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FIELD TRIP TO BAPS- LESSON PLAN FOR ELEMENTARY STUDENTS

Thanks for bringing your students to our Sanctuary. In order to ensure the safety of the students, please make every guest aware of the following safety checklist as you prepare for the trip:

1. Clothing (applies to both children AND adults)

- BAPS does not have climate-controlled areas, so it is important to prepare for outdoor conditions. Please prepare appropriate clothing
- Clothes may get soiled or torn at BAPS, so wear something you don’t mind getting dirty or damaged.
- No skirts, hoop earrings, necklaces, high heels, or sandals.
- If you have wellington boots or similar rubber boots, bring them.

2. Safety in animal handling

- Do NOT insert fingers in cages!
- BAPS staff will provide access to approved dogs. Only touch these dogs.
- Even with approved dogs, do not pull their hair, hit them, grab them tight, or grab them from behind
- Do NOT feed dogs by hand. You may throw a snack in front of them (do not hit them with the thrown snack)
- Do not crowd the dogs. Only two people at a time may be playing with each dog.

3. What to Bring for the dogs

Donations are appreciated, within the following parameters:
- Single bite snacks
- High protein dog food
- Collars, harnesses, and leashes

Although well intentioned, the following items are not suitable, so do NOT bring:
- Chew bones
- Cotton filled blankets
- Standard dog food (we have a discount provider)
- Large portion snacks

While we appreciate purchased items, ultimately the best way to help is with a cash donation. We can but at discount from friendly suppliers, making your money go a lot further to helping dogs than if you buy items at full retail price.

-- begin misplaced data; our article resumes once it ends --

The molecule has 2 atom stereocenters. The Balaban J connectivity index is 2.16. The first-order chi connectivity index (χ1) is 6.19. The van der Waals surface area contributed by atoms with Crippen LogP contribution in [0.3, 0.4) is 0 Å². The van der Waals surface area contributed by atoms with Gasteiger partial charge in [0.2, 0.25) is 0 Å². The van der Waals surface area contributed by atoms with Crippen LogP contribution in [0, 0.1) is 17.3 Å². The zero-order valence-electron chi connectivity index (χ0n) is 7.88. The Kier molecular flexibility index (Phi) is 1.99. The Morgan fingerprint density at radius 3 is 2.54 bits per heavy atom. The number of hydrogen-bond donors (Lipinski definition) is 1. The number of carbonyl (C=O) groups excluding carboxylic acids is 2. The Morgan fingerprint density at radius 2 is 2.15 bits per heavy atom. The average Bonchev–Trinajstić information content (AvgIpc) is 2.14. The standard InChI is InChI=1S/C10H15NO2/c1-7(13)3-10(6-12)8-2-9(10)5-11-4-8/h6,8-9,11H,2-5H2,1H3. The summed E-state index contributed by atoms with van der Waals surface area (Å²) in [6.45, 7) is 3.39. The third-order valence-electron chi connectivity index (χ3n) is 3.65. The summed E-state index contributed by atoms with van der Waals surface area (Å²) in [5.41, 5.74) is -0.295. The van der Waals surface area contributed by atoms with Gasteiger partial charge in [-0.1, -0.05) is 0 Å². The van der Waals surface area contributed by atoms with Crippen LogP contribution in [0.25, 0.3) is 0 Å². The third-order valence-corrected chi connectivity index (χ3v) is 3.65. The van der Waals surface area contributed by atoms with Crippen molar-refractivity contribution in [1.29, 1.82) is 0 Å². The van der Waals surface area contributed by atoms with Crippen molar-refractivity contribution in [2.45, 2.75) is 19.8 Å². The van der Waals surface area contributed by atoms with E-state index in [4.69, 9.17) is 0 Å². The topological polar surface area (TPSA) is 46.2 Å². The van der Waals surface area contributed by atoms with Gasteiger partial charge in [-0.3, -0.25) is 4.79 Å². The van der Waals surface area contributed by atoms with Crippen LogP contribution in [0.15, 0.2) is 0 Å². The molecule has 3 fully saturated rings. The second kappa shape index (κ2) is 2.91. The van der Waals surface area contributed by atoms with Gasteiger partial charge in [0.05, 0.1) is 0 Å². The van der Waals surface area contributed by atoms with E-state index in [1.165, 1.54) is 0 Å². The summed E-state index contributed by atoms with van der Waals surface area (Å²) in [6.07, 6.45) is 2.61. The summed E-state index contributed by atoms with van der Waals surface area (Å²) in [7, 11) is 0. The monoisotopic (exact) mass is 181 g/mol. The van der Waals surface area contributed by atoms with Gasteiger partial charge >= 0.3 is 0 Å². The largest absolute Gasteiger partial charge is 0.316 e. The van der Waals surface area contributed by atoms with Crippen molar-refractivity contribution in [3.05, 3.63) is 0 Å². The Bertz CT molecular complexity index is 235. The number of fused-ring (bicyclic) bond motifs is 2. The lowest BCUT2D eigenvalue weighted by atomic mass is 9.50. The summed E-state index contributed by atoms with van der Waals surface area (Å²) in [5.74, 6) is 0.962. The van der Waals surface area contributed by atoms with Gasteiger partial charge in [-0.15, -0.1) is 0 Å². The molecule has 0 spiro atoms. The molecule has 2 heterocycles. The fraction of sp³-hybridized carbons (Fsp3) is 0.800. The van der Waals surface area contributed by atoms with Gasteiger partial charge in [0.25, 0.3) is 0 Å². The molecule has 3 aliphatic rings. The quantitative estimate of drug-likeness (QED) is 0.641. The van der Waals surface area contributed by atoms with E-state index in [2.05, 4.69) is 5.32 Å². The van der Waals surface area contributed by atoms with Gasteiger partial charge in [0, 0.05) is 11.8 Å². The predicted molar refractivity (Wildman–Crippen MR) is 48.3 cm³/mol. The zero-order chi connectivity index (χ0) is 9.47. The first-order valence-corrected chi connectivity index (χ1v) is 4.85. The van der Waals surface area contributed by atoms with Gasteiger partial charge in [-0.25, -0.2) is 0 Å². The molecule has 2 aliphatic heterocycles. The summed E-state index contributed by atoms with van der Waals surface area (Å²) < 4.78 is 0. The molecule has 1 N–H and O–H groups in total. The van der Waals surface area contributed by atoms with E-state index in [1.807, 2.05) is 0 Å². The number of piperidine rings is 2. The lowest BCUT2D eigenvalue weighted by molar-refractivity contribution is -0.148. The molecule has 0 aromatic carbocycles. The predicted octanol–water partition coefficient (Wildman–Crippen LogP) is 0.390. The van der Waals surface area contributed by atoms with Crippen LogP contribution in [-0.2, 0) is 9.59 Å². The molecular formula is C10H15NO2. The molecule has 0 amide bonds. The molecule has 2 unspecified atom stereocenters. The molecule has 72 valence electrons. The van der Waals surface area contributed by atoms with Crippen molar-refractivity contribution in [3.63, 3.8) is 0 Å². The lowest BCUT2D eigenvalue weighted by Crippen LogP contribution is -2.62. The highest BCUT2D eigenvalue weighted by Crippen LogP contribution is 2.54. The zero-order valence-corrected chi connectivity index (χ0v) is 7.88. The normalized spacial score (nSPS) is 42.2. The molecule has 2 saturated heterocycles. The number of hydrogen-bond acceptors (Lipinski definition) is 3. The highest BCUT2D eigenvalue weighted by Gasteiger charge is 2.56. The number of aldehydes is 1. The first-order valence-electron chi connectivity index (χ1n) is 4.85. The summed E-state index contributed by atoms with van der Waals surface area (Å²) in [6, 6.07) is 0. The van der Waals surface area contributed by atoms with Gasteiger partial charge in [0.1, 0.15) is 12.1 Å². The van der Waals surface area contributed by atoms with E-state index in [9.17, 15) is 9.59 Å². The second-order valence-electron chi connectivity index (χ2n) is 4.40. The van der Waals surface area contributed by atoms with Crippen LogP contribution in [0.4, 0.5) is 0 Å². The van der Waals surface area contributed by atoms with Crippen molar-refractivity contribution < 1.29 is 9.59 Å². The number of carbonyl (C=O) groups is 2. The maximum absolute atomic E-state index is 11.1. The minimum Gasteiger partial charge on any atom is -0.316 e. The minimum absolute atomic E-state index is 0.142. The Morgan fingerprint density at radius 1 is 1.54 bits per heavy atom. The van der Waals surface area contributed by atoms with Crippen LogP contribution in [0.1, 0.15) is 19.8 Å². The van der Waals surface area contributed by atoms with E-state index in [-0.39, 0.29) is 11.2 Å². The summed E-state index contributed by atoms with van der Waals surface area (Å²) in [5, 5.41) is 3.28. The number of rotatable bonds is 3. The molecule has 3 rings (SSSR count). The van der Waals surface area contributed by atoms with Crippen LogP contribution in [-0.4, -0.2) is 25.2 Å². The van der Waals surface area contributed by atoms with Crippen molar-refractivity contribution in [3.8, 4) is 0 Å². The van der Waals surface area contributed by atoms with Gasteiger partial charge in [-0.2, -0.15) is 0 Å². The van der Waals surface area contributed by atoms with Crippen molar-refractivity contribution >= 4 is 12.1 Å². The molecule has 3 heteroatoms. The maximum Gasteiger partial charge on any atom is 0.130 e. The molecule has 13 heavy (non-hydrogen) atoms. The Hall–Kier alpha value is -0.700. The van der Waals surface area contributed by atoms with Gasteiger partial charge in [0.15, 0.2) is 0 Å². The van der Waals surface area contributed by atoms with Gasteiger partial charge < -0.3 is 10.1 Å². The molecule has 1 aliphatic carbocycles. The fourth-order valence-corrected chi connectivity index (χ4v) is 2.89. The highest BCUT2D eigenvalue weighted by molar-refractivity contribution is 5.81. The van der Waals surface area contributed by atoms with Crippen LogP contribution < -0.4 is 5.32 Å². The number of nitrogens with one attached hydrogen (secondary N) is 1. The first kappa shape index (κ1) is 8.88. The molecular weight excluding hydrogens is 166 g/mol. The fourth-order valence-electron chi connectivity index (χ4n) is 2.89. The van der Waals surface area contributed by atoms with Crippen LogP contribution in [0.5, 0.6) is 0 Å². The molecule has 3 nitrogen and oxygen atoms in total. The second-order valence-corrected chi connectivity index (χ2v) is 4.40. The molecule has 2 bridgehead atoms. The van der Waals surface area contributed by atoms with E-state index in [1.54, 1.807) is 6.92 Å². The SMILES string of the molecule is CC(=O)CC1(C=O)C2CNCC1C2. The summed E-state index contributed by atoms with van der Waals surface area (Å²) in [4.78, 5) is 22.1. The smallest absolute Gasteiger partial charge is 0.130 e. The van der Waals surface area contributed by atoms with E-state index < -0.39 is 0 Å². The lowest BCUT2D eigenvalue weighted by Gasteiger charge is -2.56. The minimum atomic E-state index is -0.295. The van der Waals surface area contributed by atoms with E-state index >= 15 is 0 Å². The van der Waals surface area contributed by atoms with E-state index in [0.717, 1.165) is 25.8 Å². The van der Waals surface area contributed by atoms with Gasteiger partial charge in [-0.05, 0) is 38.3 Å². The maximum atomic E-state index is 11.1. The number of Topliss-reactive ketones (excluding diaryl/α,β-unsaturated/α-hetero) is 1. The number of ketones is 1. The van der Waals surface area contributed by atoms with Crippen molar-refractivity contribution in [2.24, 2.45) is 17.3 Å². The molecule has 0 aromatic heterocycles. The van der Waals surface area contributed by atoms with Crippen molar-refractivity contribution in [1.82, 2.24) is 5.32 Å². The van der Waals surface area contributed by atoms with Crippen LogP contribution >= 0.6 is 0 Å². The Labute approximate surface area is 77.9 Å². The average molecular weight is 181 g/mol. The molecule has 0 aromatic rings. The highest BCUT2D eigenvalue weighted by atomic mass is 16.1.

4. Facilities

- BAPS does not have a restroom, so please plan accordingly.
- We also do not have garbage collection service, so please take ALL trash you produce back with you.
- Wet tissue is useful


ACTIVITIES:

The visit will be two hours, divided as follows:

0:00 to 0:15 – Arrival, free walking tour
0:15 to 0:30 – Group lecture, “Why do dogs end up in Shelters?”
0:30 to 0:45 – Animal handling and care demonstration
0:45 to 1:00 – Dog census –Data collection

1:00 to 1:20 – Lunch or Snack
1:20 to 1:30 – Playground time with dogs / snack feeding
1:30 to 1:45 - Dog census reflection - “what can you tell from the data?” “How can we help shelter animals?”
1:45 to end - Free time (snacks to dogs, goodbyes)

ACTIVITY DESCRIPTION: Why do dogs end up in shelters?

OBJECTIVE:

This talk is intended to give the students a broad description of the issues of animal abandonment, impulse buying, lack of training knowledge, careless keeping, lack of family planning to have a pet.

ACTIVITY DESCRIPTION: DOG CENSUS

OBJECTIVES:

This activity is designed to allow children to:
-Discover for themselves what type of dogs tend to end up at shelters
-Consider the health issues of shelter dogs
-Have face-to-face time with all dogs
-Think about the reality of shelter dogs
-Think of ways to help the animals

PREPARATION:
In class, a couple days BEFORE coming, students will prepare census forms with the teacher’s help. Data to be collected is:
-Name
-Sex
-Size
-Color
-Personality
-Health issues

The Teacher can create the form with student input, and print out sufficient copies for each student to collect the data on every dog. (there usally are from 30 to 50 dogs onsite)

TASK:
Each student will bring his/her clipboard and collect data on all the dogs. Data comes from cage cards and direct observation.

REFLECTION:
In a group discussion, the following questions will be addressed:
- What types of dogs did you see?
- What data did you have trouble getting? Why could this be?
- Are there more boys or girls? Why do you think so?
- What about size? Why do you think the sizes matter?
- What did you notice about personalities?
- Why do you think some dogs are afraid of people?
- Why do you think these dogs were abandoned?
- Do you think it was the dog’s fault to be abandoned?
- What future do you think these dogs have?
- How do you think you can help?

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